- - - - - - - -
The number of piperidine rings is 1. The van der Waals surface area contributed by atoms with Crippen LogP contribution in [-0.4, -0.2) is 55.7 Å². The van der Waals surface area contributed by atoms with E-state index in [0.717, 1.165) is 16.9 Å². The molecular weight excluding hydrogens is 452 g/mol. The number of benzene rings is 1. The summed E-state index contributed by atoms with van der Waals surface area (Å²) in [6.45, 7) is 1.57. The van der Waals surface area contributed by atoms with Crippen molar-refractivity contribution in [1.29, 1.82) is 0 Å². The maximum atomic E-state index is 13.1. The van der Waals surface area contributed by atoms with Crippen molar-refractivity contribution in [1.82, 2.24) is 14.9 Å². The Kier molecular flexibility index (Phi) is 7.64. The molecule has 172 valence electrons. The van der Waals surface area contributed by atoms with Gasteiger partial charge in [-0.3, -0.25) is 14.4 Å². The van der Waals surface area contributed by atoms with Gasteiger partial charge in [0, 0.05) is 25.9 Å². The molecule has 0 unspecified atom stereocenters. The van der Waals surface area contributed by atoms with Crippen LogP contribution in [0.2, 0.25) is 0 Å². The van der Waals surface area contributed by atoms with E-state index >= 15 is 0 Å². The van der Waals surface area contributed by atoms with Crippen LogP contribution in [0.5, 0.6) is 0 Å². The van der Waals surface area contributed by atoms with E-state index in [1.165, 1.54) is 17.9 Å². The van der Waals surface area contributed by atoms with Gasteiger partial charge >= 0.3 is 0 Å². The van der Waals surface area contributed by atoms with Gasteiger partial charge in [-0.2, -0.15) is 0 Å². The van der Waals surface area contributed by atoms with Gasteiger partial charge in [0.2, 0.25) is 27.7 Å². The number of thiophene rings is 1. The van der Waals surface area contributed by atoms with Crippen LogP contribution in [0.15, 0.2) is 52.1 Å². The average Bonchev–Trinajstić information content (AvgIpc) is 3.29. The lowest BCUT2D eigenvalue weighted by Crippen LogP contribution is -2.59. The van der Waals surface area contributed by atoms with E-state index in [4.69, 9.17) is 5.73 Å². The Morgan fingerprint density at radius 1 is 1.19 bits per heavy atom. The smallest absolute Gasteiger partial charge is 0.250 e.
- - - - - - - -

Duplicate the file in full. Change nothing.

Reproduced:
The number of piperidine rings is 1. The van der Waals surface area contributed by atoms with Crippen LogP contribution in [-0.4, -0.2) is 55.7 Å². The van der Waals surface area contributed by atoms with E-state index in [0.717, 1.165) is 16.9 Å². The molecular weight excluding hydrogens is 452 g/mol. The number of benzene rings is 1. The summed E-state index contributed by atoms with van der Waals surface area (Å²) in [6.45, 7) is 1.57. The van der Waals surface area contributed by atoms with Crippen molar-refractivity contribution in [1.29, 1.82) is 0 Å². The maximum atomic E-state index is 13.1. The van der Waals surface area contributed by atoms with Crippen molar-refractivity contribution in [1.82, 2.24) is 14.9 Å². The Kier molecular flexibility index (Phi) is 7.64. The molecule has 172 valence electrons. The van der Waals surface area contributed by atoms with Gasteiger partial charge in [-0.3, -0.25) is 14.4 Å². The van der Waals surface area contributed by atoms with Gasteiger partial charge in [0, 0.05) is 25.9 Å². The molecule has 0 unspecified atom stereocenters. The van der Waals surface area contributed by atoms with Crippen LogP contribution in [0.2, 0.25) is 0 Å². The van der Waals surface area contributed by atoms with E-state index >= 15 is 0 Å². The van der Waals surface area contributed by atoms with Crippen LogP contribution in [0.5, 0.6) is 0 Å². The van der Waals surface area contributed by atoms with E-state index in [1.165, 1.54) is 17.9 Å². The van der Waals surface area contributed by atoms with Gasteiger partial charge >= 0.3 is 0 Å². The van der Waals surface area contributed by atoms with Gasteiger partial charge in [-0.2, -0.15) is 0 Å². The van der Waals surface area contributed by atoms with Gasteiger partial charge in [0.2, 0.25) is 27.7 Å². The number of thiophene rings is 1. The van der Waals surface area contributed by atoms with Crippen LogP contribution in [0.15, 0.2) is 52.1 Å². The average Bonchev–Trinajstić information content (AvgIpc) is 3.29. The lowest BCUT2D eigenvalue weighted by Crippen LogP contribution is -2.59. The van der Waals surface area contributed by atoms with E-state index in [4.69, 9.17) is 5.73 Å². The Morgan fingerprint density at radius 1 is 1.19 bits per heavy atom. The smallest absolute Gasteiger partial charge is 0.250 e.